I saw a member of my old church recently. I asked her if she knew why I had left. She smiled and said no. She said “You are missed.” I said it’s been two years. I pointed out that if she wanted to know about me she could have called or written me. Of the 200 people in that church only three contacted me. Only three took the time to check up on me. It doesn’t sound like I’m really missed.
While in one way I feel that I wasted three years of my life there, in another I’m glad I got away when this was the response of a church that prides itself on being welcoming. If they can’t take the time to check up on the welfare of a regular member, then maybe it is all an act. I don’t have time for acts anymore. I need people who are real in my life.
She asked me if I was happy. And in a way I am. I’m glad that I’m being true to the voice of God. I’m glad that I didn’t listen to a minister who told me to be silent about that voice.
In a way, I’m not. I’d hoped that I could have found more of what I needed there rather than having to create it from the ground up. I’m sorry about how much emptiness I found. I wanted a community of people where we could share how God was working in our lives, and join together our energies to make the world better. I’m sorry about how I was treated by the minister. I’m sorry for her need to control. I’m sorry that my leaving was so abrupt and final.
I accept that it is all part of God’s plan. I just wish I’d had a bit more of a head’s up as to how it was going to go. I felt that I was abandoned on the side of the road with no map for a bit.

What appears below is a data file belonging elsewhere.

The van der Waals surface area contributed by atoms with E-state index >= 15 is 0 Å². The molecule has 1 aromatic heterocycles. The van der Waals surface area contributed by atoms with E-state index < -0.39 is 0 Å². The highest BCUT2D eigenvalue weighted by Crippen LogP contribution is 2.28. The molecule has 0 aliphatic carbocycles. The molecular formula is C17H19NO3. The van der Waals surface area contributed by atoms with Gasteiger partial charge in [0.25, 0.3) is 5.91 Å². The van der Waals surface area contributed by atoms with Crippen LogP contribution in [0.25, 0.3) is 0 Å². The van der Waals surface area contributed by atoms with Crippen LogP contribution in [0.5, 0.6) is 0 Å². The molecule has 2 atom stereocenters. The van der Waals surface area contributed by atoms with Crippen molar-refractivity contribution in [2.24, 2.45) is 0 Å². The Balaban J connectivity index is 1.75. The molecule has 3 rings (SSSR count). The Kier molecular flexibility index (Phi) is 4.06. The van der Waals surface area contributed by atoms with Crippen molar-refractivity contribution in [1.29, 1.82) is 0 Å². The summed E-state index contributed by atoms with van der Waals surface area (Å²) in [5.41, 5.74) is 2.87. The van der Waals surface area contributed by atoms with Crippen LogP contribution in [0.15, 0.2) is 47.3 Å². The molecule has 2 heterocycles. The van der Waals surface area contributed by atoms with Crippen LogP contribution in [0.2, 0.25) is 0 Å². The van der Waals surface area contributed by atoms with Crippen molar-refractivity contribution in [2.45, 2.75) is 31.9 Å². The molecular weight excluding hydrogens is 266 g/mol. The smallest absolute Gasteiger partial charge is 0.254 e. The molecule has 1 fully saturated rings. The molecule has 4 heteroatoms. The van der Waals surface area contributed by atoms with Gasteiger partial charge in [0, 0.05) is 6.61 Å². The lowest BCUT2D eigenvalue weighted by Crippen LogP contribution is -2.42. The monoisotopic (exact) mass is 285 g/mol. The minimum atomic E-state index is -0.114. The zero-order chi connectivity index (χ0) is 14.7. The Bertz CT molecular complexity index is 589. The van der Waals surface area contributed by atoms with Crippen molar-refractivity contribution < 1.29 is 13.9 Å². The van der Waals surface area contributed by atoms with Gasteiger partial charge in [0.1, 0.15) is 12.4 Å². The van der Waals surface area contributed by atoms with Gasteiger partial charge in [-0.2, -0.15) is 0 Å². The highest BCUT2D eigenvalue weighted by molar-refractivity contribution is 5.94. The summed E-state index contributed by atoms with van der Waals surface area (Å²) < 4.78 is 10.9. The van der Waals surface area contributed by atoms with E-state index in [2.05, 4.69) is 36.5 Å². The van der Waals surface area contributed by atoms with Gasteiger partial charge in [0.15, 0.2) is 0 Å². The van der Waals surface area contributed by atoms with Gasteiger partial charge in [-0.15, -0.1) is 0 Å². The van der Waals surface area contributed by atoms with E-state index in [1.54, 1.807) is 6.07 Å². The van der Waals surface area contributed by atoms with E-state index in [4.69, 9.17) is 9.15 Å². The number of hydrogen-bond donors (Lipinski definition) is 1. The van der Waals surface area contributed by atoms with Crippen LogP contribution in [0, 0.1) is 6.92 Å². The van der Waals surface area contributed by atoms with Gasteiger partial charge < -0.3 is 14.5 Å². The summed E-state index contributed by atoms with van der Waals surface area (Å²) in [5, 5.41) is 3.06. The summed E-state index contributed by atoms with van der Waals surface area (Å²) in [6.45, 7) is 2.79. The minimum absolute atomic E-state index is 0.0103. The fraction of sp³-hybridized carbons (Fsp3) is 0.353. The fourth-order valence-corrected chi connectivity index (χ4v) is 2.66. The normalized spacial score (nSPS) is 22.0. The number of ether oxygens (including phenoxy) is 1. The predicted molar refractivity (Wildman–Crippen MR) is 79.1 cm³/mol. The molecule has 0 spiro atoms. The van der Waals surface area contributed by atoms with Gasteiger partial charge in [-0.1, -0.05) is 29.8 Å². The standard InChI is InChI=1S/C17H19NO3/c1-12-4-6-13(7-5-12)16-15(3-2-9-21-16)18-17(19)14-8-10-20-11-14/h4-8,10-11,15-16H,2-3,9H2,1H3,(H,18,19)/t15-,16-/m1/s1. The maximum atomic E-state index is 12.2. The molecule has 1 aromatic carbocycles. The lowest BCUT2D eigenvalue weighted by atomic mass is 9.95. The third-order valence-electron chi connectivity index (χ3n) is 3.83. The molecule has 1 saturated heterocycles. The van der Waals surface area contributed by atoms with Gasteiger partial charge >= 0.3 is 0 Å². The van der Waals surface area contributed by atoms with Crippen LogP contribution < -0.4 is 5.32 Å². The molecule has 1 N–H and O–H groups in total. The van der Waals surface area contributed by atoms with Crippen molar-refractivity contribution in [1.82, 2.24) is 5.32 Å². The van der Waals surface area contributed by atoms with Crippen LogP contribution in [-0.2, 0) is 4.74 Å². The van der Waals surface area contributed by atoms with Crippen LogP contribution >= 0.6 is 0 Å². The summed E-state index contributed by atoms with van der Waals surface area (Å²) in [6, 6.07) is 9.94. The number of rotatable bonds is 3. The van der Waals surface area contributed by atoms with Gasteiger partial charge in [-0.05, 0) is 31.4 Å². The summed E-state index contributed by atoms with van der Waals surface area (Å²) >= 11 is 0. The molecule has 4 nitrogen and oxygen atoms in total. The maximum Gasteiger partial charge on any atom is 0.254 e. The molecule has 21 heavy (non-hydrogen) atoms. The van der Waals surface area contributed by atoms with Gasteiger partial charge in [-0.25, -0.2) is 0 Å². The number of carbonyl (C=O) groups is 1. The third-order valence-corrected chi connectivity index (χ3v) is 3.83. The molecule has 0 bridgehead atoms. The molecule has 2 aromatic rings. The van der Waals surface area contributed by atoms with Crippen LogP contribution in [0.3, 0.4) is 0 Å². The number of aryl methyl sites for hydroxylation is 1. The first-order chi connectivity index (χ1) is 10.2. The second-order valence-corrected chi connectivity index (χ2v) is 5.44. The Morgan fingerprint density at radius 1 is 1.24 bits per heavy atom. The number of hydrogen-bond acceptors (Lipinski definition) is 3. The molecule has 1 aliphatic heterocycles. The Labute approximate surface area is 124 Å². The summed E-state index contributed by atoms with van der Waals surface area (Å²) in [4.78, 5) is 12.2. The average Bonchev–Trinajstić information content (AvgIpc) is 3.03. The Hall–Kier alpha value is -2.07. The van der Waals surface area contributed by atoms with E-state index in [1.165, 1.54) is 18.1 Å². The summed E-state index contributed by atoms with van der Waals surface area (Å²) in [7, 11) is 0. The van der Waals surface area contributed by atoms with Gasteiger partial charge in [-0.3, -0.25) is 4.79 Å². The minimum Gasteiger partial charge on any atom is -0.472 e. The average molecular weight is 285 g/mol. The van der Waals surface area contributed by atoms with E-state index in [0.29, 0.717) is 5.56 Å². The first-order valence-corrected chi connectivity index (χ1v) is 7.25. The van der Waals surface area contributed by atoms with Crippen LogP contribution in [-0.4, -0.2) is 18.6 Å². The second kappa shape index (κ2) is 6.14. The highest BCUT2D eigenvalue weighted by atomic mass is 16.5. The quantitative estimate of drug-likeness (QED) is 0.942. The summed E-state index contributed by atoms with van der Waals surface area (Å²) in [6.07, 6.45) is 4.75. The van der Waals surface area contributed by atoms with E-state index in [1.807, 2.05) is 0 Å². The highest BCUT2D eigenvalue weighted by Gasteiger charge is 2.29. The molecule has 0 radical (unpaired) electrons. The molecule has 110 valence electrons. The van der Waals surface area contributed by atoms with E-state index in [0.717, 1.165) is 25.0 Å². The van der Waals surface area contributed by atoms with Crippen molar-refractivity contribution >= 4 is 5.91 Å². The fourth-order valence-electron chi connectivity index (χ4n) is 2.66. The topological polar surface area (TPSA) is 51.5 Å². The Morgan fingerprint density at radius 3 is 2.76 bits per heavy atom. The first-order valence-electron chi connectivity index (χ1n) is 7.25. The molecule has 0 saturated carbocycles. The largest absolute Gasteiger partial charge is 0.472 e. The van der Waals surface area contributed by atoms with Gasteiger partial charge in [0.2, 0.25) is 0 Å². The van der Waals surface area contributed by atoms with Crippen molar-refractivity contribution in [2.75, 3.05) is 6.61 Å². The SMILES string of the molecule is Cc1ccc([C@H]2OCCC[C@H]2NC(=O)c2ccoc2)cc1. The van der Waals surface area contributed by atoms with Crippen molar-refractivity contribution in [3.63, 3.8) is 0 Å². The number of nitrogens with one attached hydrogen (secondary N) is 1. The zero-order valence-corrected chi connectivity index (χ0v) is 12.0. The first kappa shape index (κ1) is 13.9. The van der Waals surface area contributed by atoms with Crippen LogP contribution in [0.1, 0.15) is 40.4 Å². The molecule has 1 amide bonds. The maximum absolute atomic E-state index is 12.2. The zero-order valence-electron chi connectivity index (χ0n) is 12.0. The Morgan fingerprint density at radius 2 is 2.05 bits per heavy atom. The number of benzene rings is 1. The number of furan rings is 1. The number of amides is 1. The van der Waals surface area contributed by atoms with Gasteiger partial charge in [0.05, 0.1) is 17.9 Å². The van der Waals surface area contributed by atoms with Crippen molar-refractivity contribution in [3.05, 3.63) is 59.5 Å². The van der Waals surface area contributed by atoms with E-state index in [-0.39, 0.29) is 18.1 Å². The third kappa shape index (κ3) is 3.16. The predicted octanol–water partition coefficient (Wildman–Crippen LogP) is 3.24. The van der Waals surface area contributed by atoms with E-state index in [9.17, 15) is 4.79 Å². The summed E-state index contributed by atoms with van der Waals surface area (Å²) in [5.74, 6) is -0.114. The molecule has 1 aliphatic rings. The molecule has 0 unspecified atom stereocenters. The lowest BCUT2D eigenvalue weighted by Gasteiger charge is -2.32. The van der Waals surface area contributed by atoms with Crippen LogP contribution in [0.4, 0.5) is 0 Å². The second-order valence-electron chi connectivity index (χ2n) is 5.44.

I told the member that I know what my calling is. I knew when I joined that church that it wouldn’t be forever. I knew that there would be a time or I would have to leave. I just didn’t know when and how that would happen. I certainly didn’t expect it to happen like it did.
What would make me happy about church?
All people are ministers. All gifts are valued – no higher than another. All are equal.
All are welcome – rich, poor, gay, straight, all races, and all abilities and genders. All are treated with respect.
The focus is on service to everyone – not just on members of the church.
No proselytizing. Your life is your testimony.
Church is a place where we refuel and reconnect to the Word, to the Vine. We learn how to serve. We learn how to discover, improve, and share our unique gifts with the world.
What would make me happy about church? If church was more about action and less about social club. If church was more about healing the world rather than like an AA meeting. It should be a place where everybody learns that we are loved just like we are – and then we share that message with the world with no exceptions or caveats.
A lot of people go to church to assuage their guilt. They’ve been taught that they are sinners, and the only way to get over that is to go to church. The structure of the service is often so that they have to come back every week to hear this message again. This isn’t what Jesus wanted. It isn’t about a guilt-trip at all. It isn’t about submission and fear. It is about us sharing that message of love and redemption to everyone we meet. We do that by treating everyone like Jesus would – with love, kindness, and compassion.
I’ve not found this yet. I’ve found pieces of it. I’ve found some that are very close, but they exclude women from being full members or ministers. I’ve found some that are high on service to the community, but still have the focus on one main personality – an ordained minister. I’ve found some that welcome other faith traditions for their wisdom but they shun people who are gay. So they are welcoming of some who are “other” but not all.
I learned as part of deacon discernment process that if you see something missing then it means that you are called to create it.